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Estate Planning Newsletter

Cy Pres Doctrine

If you create an estate planning document leaving property to a charity, but after your death the transfer cannot occur, the court may apply the cy pres rule.

The words “cy pres” are French for “as near.” If your charitable wishes cannot be achieved, the court uses this doctrine to attempt to fulfill your wishes as near to your original wishes as possible.

Why a Gift May Be Non-Transferable

Your charitable gift may not be transferable to your chosen charity because that charity:

  • Refuses to accept it
  • Could not be identified
  • No longer exists on the date of your death

Additionally, a gift may not be possible due to the fact that you:

  • Identified more than one charity in an ambiguous manner
  • Failed to name a specific charity as recipient
  • Failed to specify a charitable purpose

Under cy pres, when your charitable gift cannot be transferred to the organization specified in your trust, it may be given to a related charity that has a related charitable purpose.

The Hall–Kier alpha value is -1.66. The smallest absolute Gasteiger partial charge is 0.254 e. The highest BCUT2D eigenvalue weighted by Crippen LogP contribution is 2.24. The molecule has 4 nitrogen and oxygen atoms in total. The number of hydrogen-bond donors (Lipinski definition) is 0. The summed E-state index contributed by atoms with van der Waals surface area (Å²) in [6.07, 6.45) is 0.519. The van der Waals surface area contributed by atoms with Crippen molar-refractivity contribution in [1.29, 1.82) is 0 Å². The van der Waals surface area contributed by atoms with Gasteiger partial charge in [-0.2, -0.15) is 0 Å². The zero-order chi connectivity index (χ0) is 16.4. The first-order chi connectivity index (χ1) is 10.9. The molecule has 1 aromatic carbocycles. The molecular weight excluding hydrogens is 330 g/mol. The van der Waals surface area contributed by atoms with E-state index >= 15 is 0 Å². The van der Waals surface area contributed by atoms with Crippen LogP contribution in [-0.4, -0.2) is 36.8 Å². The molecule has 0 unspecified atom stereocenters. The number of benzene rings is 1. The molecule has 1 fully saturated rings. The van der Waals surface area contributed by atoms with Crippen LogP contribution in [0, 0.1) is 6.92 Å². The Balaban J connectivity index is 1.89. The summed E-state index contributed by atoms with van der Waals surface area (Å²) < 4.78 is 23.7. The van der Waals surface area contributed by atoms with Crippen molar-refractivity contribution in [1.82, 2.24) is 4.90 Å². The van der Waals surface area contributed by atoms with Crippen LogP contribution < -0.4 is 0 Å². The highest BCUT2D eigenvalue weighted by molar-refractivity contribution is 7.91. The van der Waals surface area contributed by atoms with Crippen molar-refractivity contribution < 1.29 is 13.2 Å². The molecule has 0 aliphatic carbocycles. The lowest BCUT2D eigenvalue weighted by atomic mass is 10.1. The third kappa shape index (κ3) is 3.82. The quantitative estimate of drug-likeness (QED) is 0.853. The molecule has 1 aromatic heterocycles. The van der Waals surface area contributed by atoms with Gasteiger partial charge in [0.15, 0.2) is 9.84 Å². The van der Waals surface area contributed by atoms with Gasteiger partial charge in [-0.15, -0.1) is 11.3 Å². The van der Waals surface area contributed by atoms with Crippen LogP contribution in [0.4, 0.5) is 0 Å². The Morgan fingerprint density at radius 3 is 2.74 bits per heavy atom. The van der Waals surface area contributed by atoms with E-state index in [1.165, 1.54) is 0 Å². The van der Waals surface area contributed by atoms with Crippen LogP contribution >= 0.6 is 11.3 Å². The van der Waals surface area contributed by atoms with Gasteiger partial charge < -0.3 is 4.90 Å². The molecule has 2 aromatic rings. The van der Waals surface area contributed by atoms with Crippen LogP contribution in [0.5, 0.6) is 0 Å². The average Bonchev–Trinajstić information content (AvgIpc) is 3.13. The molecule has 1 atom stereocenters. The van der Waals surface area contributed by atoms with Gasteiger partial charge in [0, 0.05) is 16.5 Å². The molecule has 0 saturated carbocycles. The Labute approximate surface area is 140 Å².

Limited Application

The cy pres rule typically will not be applied unless there is no way your particular charitable purpose is possible. Courts are reluctant to second guess intent, so the rule may not be applied if you have not clearly articulated a charitable intent.

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Our law firm represents estate planning clients from Riverside County, North County San Diego, Temecula, Murrieta, Lake Elsinore, Canyon Lake, Wildomar, De Luz, Fallbrook, Bonsall, Escondido, Valley Center, Rainbow, Hemet, Riverside, Menifee, Sun City, Canyon Heights, Canyon Lake, Quail Valley, Pechanga, and Pala. Our law firm focuses on California estate planning, wills, trusts, estates, probate administration, trust administration, asset protection, and entity formation. Practicing as an estate planning attorney, trust attorney, and probate attorney, Laila Kepler guides her clients through life's changes.